If you’re not using a laptop, you could use a hardware solution by unplugging the keyboard. If that’s too inconvenient, you could get a USB hub with physical switches and plug your keyboard into that. Possibly keep the hub away from the keyboard. Then you can disconnect/reconnect your keyboard by pressing a switch on the hub.

Answered By: jamesdlin

For the bonus points:

I can’t believe

  1. Pawsense is still around
  2. Nobody’s mentioned it yet

They don’t appear to have ported it to *nix though.

Answered By: studog

My keyboard already has this feature. It’s called OFF ON and it has a tiny switch in it. If a cat can flick that switch I’d be very impressed!

OFF ON keyboard switch

Answered By: CJ Dennis

Open vim

Even the most intelligent cat will not be able to exit vim.

Answered By: LexBailey

You might want to consider getting something like this mainly because it also lessens the amount of cat hair that ends up in your keyboard. You do have to spend some money but as added bonuses you don’t need to press a key combination, start an app or keep an app running, it works on any OS, and you can still use your keyboard while your cat is there.

Also I wanted comment on the suggestion to open vim, but apparently I do not have enough reputation to do so yet. Sadly, Ctrl and Z is too close to each other making it easy enough for a cat to put vim in background and getting immediate access to the shell.

Answered By: jaybz

If you’re using your computer while your cat is on the keyboard (if you f.i. watch a video / read a PDF or website), the proposed solutions are impractical, as they open and focus another window / TTY which may hide the window you would like to see.

Another simple solution is to temporarily remap almost all keys of your keyboard, except for those used in a key combination that is used to reactivate the normal keyboard, and disable the trackpad via xinput. With the configuration described below, you

  • Disable keyboard & mouse: Mod4 + shift + c
  • Re-enable keyboard & mouse Mod4 + shift + esc

In the i3-wm, this can be achieved by adding the mappings

# Disable keyboard
bindsym Mod4+shift+c exec "xinput disable 12 && xinput disable 13 && xmodmap ~/.xmodmapDisable"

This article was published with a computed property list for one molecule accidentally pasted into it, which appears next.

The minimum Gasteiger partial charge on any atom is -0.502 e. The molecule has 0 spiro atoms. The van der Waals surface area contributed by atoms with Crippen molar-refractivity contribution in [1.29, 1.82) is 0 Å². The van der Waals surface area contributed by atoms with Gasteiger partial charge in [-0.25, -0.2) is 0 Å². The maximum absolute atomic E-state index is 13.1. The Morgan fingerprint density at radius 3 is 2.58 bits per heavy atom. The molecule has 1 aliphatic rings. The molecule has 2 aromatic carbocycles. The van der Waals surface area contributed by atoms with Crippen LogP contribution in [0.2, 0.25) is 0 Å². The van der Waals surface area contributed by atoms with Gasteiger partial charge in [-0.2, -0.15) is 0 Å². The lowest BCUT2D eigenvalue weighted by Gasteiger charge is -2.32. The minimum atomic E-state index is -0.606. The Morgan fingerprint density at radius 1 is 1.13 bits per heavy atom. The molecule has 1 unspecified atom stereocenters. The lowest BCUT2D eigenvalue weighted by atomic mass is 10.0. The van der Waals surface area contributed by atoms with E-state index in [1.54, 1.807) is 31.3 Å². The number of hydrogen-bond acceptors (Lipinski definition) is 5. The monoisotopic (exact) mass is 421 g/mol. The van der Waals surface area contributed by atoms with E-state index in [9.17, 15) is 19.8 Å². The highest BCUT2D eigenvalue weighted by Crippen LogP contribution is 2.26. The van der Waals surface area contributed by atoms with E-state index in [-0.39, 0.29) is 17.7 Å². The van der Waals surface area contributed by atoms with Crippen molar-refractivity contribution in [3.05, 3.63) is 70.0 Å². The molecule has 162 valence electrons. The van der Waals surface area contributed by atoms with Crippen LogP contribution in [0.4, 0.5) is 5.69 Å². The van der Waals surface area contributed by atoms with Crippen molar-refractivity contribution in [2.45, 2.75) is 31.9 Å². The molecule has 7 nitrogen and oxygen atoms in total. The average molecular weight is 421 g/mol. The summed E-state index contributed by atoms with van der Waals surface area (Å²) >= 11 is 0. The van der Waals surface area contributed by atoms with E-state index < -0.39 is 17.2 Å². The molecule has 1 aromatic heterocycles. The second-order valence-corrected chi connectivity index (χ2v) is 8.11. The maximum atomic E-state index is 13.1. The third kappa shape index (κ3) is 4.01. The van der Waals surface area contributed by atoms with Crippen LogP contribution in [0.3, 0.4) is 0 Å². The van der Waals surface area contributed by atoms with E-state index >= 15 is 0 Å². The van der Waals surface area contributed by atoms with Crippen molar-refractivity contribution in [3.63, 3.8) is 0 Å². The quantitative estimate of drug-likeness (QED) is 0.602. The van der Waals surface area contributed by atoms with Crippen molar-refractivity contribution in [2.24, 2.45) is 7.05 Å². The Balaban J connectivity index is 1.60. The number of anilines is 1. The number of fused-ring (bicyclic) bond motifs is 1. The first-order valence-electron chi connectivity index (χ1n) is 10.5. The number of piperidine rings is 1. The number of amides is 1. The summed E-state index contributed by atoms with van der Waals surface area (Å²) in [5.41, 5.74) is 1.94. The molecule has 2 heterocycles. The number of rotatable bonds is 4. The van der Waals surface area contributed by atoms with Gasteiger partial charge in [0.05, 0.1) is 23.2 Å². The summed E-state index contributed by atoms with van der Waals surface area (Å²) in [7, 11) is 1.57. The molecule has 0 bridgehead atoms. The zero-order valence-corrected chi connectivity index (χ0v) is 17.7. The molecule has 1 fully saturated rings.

# Enable keyboard:
bindcode Mod4+shift+9 exec "setxkbmap -layout us; xinput enable 12 && xinput enable 13"

to the .config/i3/config. This can be also used for other window managers, though the syntax for binding the keyboard combination will be different. Also my xinput ids, key codes and the keyboard layout might have to be replaced as explained below.

Command 1. Disable keys & mouse:
The xinput ids represent the trackpad and trackpoint at my machine, the ids for other machines can be found out by inspecting the output of xinput.
The .XmodmapDisable file disables most all keys except for mod, shift and escape in my example configuration. Keycode 9 for escape might be different for your keyboard. You can find out the keycodes by typing xev and the keys in questions, and enable them in the file you load via xmodmap.

Command 2. Re-enable keyboard + mouse: You might have to change the keyboard layout in the command above from us to whatever you are using.

Disadvantages of this approach:

  • at my keyboard one of the function keys still operates when the keys are remapped, such that I go offline from time to time if my cat presses the disconnect-wifi key.
  • As the excape key is part of my mapping to re-activate the keyboard, it can also be used by the cat.
  • as xinput and xmodmap are used, this is only usable for implementations of X; if you’re using a Wayland implementation though, there might be a replacement; if you are on a TTY, cat does the trick.
Answered By: mutableVoid